Yale scientists have discovered how a specific group of neurons fits into the larger puzzle of regulating food intake, providing novel ideas for weight loss therapies.
Working on fruit flies, researchers at the Yale School of Medicine switched on and off neurons that connect to the posterior region of the intestine. When the neurons were activated, the fruit flies ate six times less than when the neurons were deactivated. The researchers were also able to pin down the exact molecular mechanism by which this change occurs, providing a target in the gut for weight loss drugs.
“We discovered how fullness is sensed, and it has implications for combating obesity,” said Tian Xu, vice chair of genetics at the Yale School of Medicine and the paper’s senior author. Xu added that because 1 billion people worldwide are obese or overweight, this finding could dramatically impact global health.
Scientists have long known that the stretching of the stomach as it fills with food induces feelings of satiety, yet the mechanism has remained elusive, said Monica Dus, an assistant professor at the University of Michigan.
Lead author William Olds explained that the team set about answering this question first by selectively turning on and off particular groups of neurons and observing the resultant feeding behavior in flies. Having pinpointed the neurons responsible, the researchers found that these neurons did not actually enter the gut. Instead, they embedded themselves in the outer muscular layer of the gut, showing that feelings of satiety may come not just from the presence of sugars and fats inside the gut, but from external mechanical forces.
In other words, the feeling of fullness may very well result from the expansion of the gut — not just the nutrients inside.
To test this idea, the team silenced the expression of a channel protein known to detect mechanical forces. That, in turn, led to a dramatic increase in the amount of food the flies consumed, providing the first genetic evidence that mechanosensors — and not just nutrient sensors — in the gut regulate food intake.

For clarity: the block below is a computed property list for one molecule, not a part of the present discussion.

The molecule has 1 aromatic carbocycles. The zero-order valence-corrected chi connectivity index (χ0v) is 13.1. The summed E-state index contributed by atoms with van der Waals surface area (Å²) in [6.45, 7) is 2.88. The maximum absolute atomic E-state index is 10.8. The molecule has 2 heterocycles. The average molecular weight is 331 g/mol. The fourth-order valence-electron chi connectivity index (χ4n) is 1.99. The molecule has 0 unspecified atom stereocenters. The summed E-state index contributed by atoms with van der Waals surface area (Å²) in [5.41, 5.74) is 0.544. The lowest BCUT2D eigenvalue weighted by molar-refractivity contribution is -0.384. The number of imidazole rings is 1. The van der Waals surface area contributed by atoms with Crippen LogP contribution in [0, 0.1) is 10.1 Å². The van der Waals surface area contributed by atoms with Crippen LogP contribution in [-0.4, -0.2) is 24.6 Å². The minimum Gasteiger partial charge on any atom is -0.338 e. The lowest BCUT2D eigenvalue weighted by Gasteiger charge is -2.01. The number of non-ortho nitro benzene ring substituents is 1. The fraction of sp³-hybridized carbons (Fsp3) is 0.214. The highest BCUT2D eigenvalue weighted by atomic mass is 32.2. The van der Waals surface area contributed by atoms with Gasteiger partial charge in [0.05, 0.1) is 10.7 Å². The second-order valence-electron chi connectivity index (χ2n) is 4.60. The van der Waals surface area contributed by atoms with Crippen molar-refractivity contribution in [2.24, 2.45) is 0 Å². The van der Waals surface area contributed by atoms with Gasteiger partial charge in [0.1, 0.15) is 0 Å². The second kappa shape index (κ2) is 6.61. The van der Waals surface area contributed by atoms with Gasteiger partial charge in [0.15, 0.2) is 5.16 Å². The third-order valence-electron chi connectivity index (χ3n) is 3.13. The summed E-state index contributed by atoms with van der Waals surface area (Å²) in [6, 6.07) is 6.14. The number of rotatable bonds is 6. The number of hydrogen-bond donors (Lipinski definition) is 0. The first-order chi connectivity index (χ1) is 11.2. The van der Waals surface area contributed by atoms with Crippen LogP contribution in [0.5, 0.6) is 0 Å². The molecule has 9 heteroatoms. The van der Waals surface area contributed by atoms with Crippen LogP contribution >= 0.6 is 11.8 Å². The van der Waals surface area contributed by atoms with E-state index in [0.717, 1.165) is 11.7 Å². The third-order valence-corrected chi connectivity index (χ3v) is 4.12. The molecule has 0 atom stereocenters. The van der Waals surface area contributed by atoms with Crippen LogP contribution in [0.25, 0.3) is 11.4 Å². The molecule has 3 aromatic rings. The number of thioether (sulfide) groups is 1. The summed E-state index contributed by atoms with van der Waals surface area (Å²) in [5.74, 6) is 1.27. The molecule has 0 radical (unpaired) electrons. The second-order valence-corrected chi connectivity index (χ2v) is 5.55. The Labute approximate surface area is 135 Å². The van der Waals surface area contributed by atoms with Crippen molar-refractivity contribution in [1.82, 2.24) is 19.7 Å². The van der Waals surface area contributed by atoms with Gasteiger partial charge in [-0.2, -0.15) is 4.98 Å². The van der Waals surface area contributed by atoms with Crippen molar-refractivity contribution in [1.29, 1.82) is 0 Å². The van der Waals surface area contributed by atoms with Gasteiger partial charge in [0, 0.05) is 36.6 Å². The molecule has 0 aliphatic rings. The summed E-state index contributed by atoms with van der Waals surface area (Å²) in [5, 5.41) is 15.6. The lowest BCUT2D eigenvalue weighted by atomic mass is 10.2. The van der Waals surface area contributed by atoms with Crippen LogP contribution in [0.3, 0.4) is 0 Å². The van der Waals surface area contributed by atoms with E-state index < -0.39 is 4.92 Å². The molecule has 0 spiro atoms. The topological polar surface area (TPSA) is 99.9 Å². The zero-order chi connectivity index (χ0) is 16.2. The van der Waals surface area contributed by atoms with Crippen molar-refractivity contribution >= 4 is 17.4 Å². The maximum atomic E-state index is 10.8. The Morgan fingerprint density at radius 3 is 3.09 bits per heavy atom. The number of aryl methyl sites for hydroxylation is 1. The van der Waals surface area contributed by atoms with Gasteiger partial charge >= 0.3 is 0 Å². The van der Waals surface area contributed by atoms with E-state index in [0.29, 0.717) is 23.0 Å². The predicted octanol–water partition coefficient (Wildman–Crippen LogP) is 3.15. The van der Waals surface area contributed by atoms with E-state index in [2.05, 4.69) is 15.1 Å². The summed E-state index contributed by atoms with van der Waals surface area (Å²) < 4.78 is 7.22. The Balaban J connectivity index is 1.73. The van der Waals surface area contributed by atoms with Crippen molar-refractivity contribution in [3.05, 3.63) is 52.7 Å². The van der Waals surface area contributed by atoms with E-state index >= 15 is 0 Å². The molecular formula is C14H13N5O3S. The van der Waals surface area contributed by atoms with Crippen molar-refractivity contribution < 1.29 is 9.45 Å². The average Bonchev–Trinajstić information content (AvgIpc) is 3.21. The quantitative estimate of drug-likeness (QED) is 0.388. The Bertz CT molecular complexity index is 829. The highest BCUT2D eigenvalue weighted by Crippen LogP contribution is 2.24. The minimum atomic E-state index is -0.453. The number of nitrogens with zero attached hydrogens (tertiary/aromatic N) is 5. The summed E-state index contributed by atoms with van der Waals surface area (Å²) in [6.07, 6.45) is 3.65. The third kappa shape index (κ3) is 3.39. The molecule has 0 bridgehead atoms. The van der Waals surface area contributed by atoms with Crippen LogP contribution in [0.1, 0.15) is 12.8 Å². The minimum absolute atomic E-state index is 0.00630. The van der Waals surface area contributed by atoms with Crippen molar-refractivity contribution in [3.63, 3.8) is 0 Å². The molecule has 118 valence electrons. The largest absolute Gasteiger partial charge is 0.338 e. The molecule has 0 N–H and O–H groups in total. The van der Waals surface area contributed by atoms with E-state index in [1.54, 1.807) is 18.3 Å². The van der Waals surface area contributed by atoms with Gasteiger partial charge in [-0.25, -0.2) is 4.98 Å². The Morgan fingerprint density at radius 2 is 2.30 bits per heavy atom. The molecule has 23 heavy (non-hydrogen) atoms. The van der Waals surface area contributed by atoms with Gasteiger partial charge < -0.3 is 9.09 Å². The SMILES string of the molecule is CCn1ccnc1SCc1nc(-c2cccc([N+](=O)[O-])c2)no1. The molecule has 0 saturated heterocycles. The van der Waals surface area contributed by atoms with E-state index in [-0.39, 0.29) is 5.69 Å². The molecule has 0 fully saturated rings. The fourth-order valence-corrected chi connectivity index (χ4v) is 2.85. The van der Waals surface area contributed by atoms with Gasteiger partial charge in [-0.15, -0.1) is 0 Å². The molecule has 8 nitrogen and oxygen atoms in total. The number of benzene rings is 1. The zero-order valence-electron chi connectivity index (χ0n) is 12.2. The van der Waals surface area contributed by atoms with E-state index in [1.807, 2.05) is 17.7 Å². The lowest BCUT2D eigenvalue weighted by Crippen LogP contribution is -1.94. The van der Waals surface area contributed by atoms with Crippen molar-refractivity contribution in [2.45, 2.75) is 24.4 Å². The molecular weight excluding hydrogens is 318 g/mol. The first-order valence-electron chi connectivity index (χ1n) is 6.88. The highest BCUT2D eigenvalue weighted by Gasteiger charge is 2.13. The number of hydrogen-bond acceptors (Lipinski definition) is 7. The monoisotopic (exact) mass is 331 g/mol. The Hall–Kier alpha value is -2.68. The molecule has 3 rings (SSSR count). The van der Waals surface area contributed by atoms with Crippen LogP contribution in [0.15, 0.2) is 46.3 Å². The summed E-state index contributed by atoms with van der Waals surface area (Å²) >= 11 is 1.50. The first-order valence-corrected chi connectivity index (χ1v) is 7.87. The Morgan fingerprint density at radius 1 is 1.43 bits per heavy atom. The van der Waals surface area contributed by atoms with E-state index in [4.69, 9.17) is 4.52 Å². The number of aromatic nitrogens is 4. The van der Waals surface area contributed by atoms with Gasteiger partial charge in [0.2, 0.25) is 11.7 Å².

In focusing on the roles of metabolism and the brain, scientists studying feeding behavior have often overlooked the contribution of the gut, said Greg Suh, an associate professor at New York University who was not involved in the study. Suh added that he was very impressed by the team’s finding.
While the authors cautioned that their results might not be directly translatable to humans, they said that fruit flies serve as important research subjects because scientists have a large number of tools to turn genes and neurons on and off. Flies also share many genes in common with humans and have similar feeding behavior, the researchers interviewed said.
“Most of the time, nature tinkers. It doesn’t create something new if it doesn’t have to,” said Olds, explaining that understanding these relatively simple organisms will eventually help us make sense of the incredibly complex processes happening in the human body.
Richard Lifton, chair of genetics at the Yale School of Medicine, said it will be interesting to watch how well the research translates from fruit flies to humans.
If these findings do translate, doctors may have an ideal target for drug delivery, Olds said. The location of these mechanosensors along the walls of the gut makes them easily accessible to drugs that people take for weight loss. This would also allow lower dosages to be used, reducing toxicity and the chances of side effects.
In the past two years, the FDA has approved three new weight-loss drugs after a 13-year drought in new prescriptive weight loss medicines.